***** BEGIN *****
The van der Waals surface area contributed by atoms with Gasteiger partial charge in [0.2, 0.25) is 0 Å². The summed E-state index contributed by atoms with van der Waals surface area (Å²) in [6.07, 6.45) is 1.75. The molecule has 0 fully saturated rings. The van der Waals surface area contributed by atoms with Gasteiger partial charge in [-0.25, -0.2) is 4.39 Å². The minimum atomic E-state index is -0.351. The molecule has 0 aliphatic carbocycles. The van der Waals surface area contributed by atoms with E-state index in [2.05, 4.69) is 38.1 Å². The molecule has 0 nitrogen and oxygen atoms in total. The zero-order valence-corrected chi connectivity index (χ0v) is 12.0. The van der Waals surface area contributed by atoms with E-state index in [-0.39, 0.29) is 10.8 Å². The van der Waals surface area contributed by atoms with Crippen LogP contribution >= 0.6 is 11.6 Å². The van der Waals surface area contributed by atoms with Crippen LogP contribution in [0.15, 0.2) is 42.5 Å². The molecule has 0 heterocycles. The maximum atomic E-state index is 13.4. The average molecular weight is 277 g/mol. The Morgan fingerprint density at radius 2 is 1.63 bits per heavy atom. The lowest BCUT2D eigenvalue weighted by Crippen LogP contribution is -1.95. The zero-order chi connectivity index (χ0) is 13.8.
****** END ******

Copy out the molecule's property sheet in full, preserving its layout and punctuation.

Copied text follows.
The van der Waals surface area contributed by atoms with Gasteiger partial charge in [0.2, 0.25) is 0 Å². The summed E-state index contributed by atoms with van der Waals surface area (Å²) in [6.07, 6.45) is 1.75. The molecule has 0 fully saturated rings. The van der Waals surface area contributed by atoms with Gasteiger partial charge in [-0.25, -0.2) is 4.39 Å². The minimum atomic E-state index is -0.351. The molecule has 0 aliphatic carbocycles. The van der Waals surface area contributed by atoms with E-state index in [2.05, 4.69) is 38.1 Å². The molecule has 0 nitrogen and oxygen atoms in total. The zero-order valence-corrected chi connectivity index (χ0v) is 12.0. The van der Waals surface area contributed by atoms with E-state index in [-0.39, 0.29) is 10.8 Å². The van der Waals surface area contributed by atoms with Crippen LogP contribution >= 0.6 is 11.6 Å². The van der Waals surface area contributed by atoms with Crippen LogP contribution in [0.15, 0.2) is 42.5 Å². The molecule has 0 heterocycles. The maximum atomic E-state index is 13.4. The average molecular weight is 277 g/mol. The Morgan fingerprint density at radius 2 is 1.63 bits per heavy atom. The lowest BCUT2D eigenvalue weighted by Crippen LogP contribution is -1.95. The zero-order chi connectivity index (χ0) is 13.8.